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vCenter Integration Architecture and Prerequisites

vCenter Integration Architecture

When deploying a vCenter App in a sandbox, the CloudShell Execution Server connects to the vCenter server and creates the VM according to the settings (parent VM/image, datacenter, ESXi host or host cluster, storage, dvSwitch, etc.) defined on the App and the App's vCenter cloud provider resource. Specifically, CloudShell accesses the datacenter, finds the parent VM, snapshot, template or image defined on the App template*, and creates the VM from that parent object. If the App has a connectivity requirement defined in the sandbox, CloudShell will create a port group on the dvSwitch, add the VM's vNIC and configure the VLAN on this vNIC and on all other connected vNICs.

* When restoring a saved sandbox with deployed vCenter Apps, CloudShell creates the App VMs from the VM clones CloudShell created during the sandbox saving process. For additional information, see Save a Sandbox.

Important: vCenter elements created by CloudShell should not be altered as this may cause unexpected behavior.

The following diagram illustrates a vCenter integration (with a local CloudShell installation) hosting a live sandbox that has 6 deployed VMs connected to a VLAN network:

CloudShell access to vCenter

  • Ensure your CloudShell Execution Server communicates to the vCenter Management IP over HTTPS/port 443. Make sure to allow HTTPS/port 443 through the appropriate firewalls.

vCenter Prerequisites

For CloudShell integration with vCenter Server, the following preparations need to be made on the vCenter Server.

Important: Please consult your resident vSphere expert before performing these configurations.

vCenter machine's operating system

  • Windows / Linux


  • vSphere version: 5.5 - 6.5, 6.7 is supported in CloudShell 9.1 patch 2 and up (vSphere® Standard™ / Enterprise Plus™/ with Operations Management™ / Platinum™)

    Note: CloudShell connectivity requires vSphere® Enterprise Plus™ and above.

    • vSphere Client

    • vCenter server

    • ESXi server

    • dvSwitch that is capable of creating and configuring port groups


  • Physical backbone – a single switch with management interface and VLAN assignment capability, physically connected to NICs on the ESXis
  • dvSwitch: During App deployment, CloudShell creates connectivity between vCenter App VMs as well as physical resources by creating VLAN networks in the sandbox. First, CloudShell allocates a VLAN for each peer-to-peer or many-to-many network in the sandbox and adds the connected endpoints to the relevant network.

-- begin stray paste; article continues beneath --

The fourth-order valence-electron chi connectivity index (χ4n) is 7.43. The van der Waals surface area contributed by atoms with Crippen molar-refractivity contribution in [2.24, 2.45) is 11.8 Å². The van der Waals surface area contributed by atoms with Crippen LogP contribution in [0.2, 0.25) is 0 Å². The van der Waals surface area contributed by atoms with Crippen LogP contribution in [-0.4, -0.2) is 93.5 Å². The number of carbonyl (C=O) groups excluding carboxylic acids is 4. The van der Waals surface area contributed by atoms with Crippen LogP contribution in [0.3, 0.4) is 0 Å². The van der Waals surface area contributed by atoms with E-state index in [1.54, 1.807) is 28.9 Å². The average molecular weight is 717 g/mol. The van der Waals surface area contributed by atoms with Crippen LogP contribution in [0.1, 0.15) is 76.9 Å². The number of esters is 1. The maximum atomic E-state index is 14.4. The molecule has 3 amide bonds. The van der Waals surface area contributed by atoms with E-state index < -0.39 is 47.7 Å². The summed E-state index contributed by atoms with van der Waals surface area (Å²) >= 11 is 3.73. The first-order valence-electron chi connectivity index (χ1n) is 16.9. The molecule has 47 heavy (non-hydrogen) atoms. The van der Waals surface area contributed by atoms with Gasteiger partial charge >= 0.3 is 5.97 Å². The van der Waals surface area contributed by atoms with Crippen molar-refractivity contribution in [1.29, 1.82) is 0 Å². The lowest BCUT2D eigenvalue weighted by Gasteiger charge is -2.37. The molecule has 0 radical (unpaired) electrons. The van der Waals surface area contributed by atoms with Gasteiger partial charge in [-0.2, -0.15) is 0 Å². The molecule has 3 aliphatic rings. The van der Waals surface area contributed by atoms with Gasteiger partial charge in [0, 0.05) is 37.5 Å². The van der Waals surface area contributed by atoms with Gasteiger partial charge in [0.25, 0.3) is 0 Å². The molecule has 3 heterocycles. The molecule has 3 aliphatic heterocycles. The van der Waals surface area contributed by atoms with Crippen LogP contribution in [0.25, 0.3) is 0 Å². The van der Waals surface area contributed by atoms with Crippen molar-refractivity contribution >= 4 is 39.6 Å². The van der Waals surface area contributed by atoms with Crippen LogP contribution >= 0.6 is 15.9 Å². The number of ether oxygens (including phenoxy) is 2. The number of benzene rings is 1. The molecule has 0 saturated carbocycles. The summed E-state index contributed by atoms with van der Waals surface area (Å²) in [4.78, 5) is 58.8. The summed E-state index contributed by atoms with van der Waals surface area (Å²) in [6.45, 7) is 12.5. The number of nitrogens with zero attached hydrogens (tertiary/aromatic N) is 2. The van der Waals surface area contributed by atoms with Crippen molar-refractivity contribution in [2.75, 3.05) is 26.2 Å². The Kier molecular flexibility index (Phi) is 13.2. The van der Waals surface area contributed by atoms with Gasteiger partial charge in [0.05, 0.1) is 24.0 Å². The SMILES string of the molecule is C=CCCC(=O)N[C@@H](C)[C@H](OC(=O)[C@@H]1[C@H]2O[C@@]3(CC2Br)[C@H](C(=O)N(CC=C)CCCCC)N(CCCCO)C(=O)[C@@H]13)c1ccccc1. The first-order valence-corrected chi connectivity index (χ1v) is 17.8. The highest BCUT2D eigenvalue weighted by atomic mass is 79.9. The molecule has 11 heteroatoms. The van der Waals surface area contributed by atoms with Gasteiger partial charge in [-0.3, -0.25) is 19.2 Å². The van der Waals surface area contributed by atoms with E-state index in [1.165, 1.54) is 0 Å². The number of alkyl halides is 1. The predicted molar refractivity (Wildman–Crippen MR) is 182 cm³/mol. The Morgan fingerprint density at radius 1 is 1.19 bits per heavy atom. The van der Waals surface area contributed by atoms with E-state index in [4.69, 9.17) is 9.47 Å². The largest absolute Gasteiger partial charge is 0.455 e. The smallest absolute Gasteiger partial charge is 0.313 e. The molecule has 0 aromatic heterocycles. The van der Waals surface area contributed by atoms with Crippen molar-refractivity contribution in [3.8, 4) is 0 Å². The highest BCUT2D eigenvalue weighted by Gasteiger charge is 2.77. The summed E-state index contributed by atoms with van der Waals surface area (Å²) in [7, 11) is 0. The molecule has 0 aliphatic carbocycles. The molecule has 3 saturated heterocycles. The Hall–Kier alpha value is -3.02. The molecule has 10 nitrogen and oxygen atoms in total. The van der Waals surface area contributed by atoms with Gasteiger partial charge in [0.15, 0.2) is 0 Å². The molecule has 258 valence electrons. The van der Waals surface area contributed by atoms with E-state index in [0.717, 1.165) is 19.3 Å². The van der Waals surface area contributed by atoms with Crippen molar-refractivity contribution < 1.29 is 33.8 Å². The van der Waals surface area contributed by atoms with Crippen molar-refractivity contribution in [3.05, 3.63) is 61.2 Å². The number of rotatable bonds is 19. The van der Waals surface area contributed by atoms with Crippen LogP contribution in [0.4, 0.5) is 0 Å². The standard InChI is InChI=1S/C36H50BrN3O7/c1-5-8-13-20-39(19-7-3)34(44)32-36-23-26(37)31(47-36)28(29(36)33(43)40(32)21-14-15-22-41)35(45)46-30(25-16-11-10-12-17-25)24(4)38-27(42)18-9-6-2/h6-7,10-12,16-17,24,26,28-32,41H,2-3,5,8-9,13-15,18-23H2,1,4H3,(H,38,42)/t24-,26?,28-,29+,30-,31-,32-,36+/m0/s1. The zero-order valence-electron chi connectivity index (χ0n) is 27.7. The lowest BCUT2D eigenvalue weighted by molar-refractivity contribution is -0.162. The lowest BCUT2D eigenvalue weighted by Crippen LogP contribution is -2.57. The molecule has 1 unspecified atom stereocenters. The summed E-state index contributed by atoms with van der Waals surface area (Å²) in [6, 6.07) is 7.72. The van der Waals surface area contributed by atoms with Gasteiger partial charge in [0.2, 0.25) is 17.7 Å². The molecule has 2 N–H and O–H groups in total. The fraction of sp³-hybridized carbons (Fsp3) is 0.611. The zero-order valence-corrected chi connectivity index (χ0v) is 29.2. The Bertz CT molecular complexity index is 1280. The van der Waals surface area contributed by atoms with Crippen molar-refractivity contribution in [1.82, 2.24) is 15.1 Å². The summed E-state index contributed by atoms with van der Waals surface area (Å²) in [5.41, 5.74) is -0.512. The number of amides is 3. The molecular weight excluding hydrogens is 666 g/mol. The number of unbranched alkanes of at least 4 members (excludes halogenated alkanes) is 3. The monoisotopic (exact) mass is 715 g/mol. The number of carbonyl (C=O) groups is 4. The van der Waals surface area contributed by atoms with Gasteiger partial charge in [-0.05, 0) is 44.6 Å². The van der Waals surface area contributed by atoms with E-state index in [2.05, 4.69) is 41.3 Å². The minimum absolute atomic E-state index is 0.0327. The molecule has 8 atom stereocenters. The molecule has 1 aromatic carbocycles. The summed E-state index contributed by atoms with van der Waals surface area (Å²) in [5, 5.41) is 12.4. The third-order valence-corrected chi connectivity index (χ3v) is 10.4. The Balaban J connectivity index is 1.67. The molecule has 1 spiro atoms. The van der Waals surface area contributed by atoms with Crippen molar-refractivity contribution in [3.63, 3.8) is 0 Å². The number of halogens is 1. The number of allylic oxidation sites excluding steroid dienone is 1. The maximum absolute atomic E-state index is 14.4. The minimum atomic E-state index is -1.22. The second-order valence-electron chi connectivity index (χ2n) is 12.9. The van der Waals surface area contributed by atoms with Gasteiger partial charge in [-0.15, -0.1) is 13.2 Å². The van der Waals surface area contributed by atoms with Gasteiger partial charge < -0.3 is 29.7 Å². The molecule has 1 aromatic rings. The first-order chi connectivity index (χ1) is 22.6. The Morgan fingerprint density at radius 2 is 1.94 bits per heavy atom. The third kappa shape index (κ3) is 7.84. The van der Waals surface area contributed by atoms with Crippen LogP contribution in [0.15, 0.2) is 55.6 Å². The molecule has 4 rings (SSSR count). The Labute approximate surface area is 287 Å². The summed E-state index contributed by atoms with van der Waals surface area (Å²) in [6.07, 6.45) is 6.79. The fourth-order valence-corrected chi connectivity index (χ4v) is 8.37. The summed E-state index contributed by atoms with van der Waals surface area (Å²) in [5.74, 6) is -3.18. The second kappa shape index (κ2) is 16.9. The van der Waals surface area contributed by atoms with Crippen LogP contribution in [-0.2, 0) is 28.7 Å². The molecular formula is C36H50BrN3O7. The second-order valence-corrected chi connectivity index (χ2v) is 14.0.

CloudShell manages VM networking via the dvSwitch, so if you require networking, you will need a dvSwitch that is capable of creating and configuring port groups.

    • Connected to the same physical NICs as the physical backbone switch
    • Capable of creating and configuring port groups
  • For connectivity between different datacenters, the dvSwitches and other switches or lab components must be fully trunked.
  • The physical switch must be configured to route the individual VLAN traffic to a DHCP server.
  • DHCP server can be either:
    • Managed as a service on board the switch
    • A dedicated DHCP server created in VMware (Windows/Linux) on a management network, reaching all segments for IP assignment
  • DHCP should be able to manage all required segments according to architecture design.
  • Physical network should not be configured with gateways, in order to prevent cross-VLAN communication by default.


  • Datacenter: Since CloudShell does not provide out-of-the-box support for connectivity between VMs on multiple datacenters, it is recommeded to designate a single datacenter to be used for CloudShell App deployments. The datacenter doesn't have to be dedicated only to CloudShell activity.

    • Host cluster – including all ESXi hosts (1 or more) to be managed by CloudShell
    • Datastore or datastore (DS) cluster that includes all data stores (1 or more) to be managed by CloudShell:
      • Using VMware vSAN license/external SAN
      • (For datastore clusters) Using NFS cluster, containing all external datastores
      Notes about storage:
      • VMs are stored on the datastore or datastore cluster defined on the cloud provider resource.
      • CloudShell does not support cross-storage communication. Therefore, if you’re using multiple cloud provider resources in the same sandbox and want to share the storage among the VMs, make sure all cloud provider resources use the same storage.

Best Practices: VMware folders and templates

To help you organize your CloudShell activity on vSphere, we've come up with these best practices:

  • "Management" folder - should contain all management VMs:
    • Quali server (Quali Server can be installed on a dedicated VM on the vCenter or in an external location with networking to the vCenter Server)
    • QualiX: In order to use QualiX for in-browser connections to App VMs, make sure the QualiX machine is accessible to the sandbox application network. See QualiX Installation and Configuration Guide
    • DHCP (if used with a dedicated server) - other applications and services that manage Cloudshell-deployed VM capabilities
  • "Infrastructure" folder – for infrastructure static VMs:
    • Static always-on VMs (Firewalls, DBs, etc.)
  • "Base Templates" folder – for all App templates to be deployed on CloudShell sandboxes:
    • Must have VMware tools installed (needs to be included with image or VM template with which CloudShell creates the App VM)
    • DHCP IP settings
    • A snapshot called “clean” – after VM is powered off